Anna Artuso's Pastry Shop at 969 McLean Ave. It's on the corner of McClean Ave and what would be Martha Ave coming up from the Bronx. My favorite item there is the cherry cheese danish. It's huge, more like a cherry cheese danish coffeecake. Everything they sell there is great. I don't know if they still do, but they also sold hand scraped Italian ices in paper cups during the summer months. I live out of state now and everytime I go back to Woodlawn, I always bring something back with me from Artuso's.
For the Bronx I recommend De Lillo's on 187th just off Arthur Ave for sfogliatelle and biscotti, and Morrone's on Arthur around 186th for their small lobster tails (NOT the big ones); good sfogliatelle, too.
(just north of the Bronx is Patisserie Lulu in Scarsdale, one of my all-time favorite bakeries for just about everything. Off topic here, though).
I agree with Pan that Andre's is not great and may not even qualify as good -- both Manhattan and Queens -- if the standard one uses is the great Hungarian bakeries of Yorkville in the 1950s-1980s. On the other hand I disagree that one can easily find better pastry in Budapest...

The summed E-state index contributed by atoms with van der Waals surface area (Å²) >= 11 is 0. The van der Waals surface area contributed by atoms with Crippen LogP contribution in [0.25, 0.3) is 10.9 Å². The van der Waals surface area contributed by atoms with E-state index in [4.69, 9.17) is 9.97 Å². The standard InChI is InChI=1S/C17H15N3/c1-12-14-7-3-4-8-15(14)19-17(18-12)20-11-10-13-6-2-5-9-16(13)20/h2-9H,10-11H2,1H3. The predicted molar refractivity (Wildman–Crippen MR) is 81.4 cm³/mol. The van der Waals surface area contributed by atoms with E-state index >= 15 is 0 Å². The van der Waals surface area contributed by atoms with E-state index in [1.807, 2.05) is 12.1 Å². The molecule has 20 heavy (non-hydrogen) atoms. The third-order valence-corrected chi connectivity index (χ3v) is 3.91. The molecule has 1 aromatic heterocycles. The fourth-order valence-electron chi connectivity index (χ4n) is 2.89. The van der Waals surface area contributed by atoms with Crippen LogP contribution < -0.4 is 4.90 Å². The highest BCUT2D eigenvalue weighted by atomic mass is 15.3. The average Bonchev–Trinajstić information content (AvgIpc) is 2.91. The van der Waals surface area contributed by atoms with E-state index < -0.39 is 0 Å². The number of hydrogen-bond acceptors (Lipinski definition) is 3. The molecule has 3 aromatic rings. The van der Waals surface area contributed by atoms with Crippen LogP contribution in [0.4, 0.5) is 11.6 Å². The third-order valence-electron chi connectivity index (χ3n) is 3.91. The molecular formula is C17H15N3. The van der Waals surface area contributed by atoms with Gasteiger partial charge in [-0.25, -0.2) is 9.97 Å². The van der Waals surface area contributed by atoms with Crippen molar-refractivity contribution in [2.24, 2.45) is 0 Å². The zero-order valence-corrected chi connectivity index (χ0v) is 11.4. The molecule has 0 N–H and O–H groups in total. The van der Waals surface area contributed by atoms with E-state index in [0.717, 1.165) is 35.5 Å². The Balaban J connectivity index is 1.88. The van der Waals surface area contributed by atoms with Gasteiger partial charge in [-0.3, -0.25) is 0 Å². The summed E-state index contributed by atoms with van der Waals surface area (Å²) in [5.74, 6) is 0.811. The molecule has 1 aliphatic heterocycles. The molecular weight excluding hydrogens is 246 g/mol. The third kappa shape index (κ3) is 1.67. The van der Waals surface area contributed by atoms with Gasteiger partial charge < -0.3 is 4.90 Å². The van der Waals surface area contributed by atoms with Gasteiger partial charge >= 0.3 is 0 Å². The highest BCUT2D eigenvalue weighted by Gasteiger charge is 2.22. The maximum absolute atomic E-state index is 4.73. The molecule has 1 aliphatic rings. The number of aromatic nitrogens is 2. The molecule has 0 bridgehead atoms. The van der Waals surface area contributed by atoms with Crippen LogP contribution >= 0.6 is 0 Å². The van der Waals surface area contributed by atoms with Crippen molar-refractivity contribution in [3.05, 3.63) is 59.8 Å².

The truth is that there is some very good pastry in Budapest, including some that rivals what, say, Rigo or Nemeth's was doing in NYC when it had a Hungarian neighborhood, but it requires long, hard work, and downing lots of very bad baked goods to separate the wheat from the ergot. Andre's and Budapest cukraszdas (pastry shops) suffer from the same problem: 60 years -- three generations of cooks separation from the great recipes and ingredients of the golden age of Hungarian cooking. The Andre's chefs and thos in Budapest today were all trained after the start of WW II, indeed all or almost all were born after the War started, and so have no personal memories of, or deep attachment to, the pastries that one wishes continued to thrive somewhere, anywhere.